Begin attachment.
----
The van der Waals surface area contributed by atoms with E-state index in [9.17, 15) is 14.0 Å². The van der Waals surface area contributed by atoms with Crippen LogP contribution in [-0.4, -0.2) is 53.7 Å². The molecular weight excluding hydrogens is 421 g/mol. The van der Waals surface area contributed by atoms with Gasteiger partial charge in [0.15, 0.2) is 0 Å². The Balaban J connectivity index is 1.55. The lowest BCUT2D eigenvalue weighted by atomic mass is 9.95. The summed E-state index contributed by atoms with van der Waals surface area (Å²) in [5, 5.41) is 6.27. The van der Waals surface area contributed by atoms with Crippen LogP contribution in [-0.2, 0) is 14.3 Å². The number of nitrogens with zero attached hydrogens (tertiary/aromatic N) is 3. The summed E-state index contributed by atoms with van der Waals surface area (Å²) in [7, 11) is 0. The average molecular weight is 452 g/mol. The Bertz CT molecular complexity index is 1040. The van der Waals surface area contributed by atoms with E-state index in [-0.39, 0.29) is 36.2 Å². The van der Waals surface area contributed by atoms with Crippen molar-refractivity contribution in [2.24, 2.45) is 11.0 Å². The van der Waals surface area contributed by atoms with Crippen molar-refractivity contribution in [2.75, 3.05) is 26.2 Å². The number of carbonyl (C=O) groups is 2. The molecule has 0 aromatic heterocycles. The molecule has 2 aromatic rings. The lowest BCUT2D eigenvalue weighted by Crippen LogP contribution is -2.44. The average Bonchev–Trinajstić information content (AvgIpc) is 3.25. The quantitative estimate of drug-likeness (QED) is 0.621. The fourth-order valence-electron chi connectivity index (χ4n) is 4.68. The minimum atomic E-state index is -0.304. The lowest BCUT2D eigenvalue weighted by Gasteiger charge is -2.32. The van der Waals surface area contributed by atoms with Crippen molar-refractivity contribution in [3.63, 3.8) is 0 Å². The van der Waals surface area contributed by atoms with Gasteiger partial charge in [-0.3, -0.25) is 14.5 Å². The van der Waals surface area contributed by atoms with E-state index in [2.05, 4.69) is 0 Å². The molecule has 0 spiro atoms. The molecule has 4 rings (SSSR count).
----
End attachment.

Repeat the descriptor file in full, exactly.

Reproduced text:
The van der Waals surface area contributed by atoms with E-state index in [9.17, 15) is 14.0 Å². The van der Waals surface area contributed by atoms with Crippen LogP contribution in [-0.4, -0.2) is 53.7 Å². The molecular weight excluding hydrogens is 421 g/mol. The van der Waals surface area contributed by atoms with Gasteiger partial charge in [0.15, 0.2) is 0 Å². The Balaban J connectivity index is 1.55. The lowest BCUT2D eigenvalue weighted by atomic mass is 9.95. The summed E-state index contributed by atoms with van der Waals surface area (Å²) in [5, 5.41) is 6.27. The van der Waals surface area contributed by atoms with Crippen LogP contribution in [-0.2, 0) is 14.3 Å². The number of nitrogens with zero attached hydrogens (tertiary/aromatic N) is 3. The summed E-state index contributed by atoms with van der Waals surface area (Å²) in [7, 11) is 0. The average molecular weight is 452 g/mol. The Bertz CT molecular complexity index is 1040. The van der Waals surface area contributed by atoms with E-state index in [-0.39, 0.29) is 36.2 Å². The van der Waals surface area contributed by atoms with Crippen molar-refractivity contribution in [2.24, 2.45) is 11.0 Å². The van der Waals surface area contributed by atoms with Crippen molar-refractivity contribution in [2.75, 3.05) is 26.2 Å². The number of carbonyl (C=O) groups is 2. The molecule has 0 aromatic heterocycles. The molecule has 2 aromatic rings. The lowest BCUT2D eigenvalue weighted by Crippen LogP contribution is -2.44. The average Bonchev–Trinajstić information content (AvgIpc) is 3.25. The quantitative estimate of drug-likeness (QED) is 0.621. The fourth-order valence-electron chi connectivity index (χ4n) is 4.68. The minimum atomic E-state index is -0.304. The lowest BCUT2D eigenvalue weighted by Gasteiger charge is -2.32. The van der Waals surface area contributed by atoms with Crippen molar-refractivity contribution in [3.63, 3.8) is 0 Å². The van der Waals surface area contributed by atoms with Gasteiger partial charge in [-0.3, -0.25) is 14.5 Å². The van der Waals surface area contributed by atoms with E-state index in [2.05, 4.69) is 0 Å². The molecule has 0 spiro atoms. The molecule has 4 rings (SSSR count).